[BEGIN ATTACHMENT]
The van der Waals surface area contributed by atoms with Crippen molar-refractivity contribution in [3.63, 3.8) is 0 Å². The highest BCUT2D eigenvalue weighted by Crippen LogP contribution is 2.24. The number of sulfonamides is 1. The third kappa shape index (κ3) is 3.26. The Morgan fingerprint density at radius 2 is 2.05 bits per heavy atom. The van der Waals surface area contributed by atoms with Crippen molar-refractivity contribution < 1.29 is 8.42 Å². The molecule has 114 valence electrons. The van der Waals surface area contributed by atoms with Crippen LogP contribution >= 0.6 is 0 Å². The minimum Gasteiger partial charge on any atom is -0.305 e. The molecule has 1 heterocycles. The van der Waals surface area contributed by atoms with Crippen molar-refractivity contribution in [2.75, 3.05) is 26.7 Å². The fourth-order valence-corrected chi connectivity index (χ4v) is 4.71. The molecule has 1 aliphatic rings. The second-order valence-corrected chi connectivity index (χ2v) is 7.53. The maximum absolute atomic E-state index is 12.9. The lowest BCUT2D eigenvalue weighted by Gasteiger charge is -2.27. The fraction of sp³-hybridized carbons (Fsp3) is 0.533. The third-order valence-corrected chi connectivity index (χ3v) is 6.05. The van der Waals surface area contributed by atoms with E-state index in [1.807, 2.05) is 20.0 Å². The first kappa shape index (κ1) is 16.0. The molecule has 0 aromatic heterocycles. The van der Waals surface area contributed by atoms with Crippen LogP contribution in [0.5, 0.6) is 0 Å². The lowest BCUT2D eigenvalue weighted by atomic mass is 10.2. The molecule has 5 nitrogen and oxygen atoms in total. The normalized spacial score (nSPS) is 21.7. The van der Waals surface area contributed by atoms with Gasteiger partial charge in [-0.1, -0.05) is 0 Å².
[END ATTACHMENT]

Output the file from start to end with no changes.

The van der Waals surface area contributed by atoms with Crippen molar-refractivity contribution in [3.63, 3.8) is 0 Å². The highest BCUT2D eigenvalue weighted by Crippen LogP contribution is 2.24. The number of sulfonamides is 1. The third kappa shape index (κ3) is 3.26. The Morgan fingerprint density at radius 2 is 2.05 bits per heavy atom. The van der Waals surface area contributed by atoms with Crippen molar-refractivity contribution < 1.29 is 8.42 Å². The molecule has 114 valence electrons. The van der Waals surface area contributed by atoms with Crippen LogP contribution >= 0.6 is 0 Å². The minimum Gasteiger partial charge on any atom is -0.305 e. The molecule has 1 heterocycles. The van der Waals surface area contributed by atoms with Crippen molar-refractivity contribution in [2.75, 3.05) is 26.7 Å². The fourth-order valence-corrected chi connectivity index (χ4v) is 4.71. The molecule has 1 aliphatic rings. The second-order valence-corrected chi connectivity index (χ2v) is 7.53. The maximum absolute atomic E-state index is 12.9. The lowest BCUT2D eigenvalue weighted by Gasteiger charge is -2.27. The fraction of sp³-hybridized carbons (Fsp3) is 0.533. The third-order valence-corrected chi connectivity index (χ3v) is 6.05. The van der Waals surface area contributed by atoms with E-state index in [1.807, 2.05) is 20.0 Å². The first kappa shape index (κ1) is 16.0. The molecule has 0 aromatic heterocycles. The van der Waals surface area contributed by atoms with Crippen LogP contribution in [0.5, 0.6) is 0 Å². The lowest BCUT2D eigenvalue weighted by atomic mass is 10.2. The molecule has 5 nitrogen and oxygen atoms in total. The normalized spacial score (nSPS) is 21.7. The van der Waals surface area contributed by atoms with Gasteiger partial charge in [-0.1, -0.05) is 0 Å².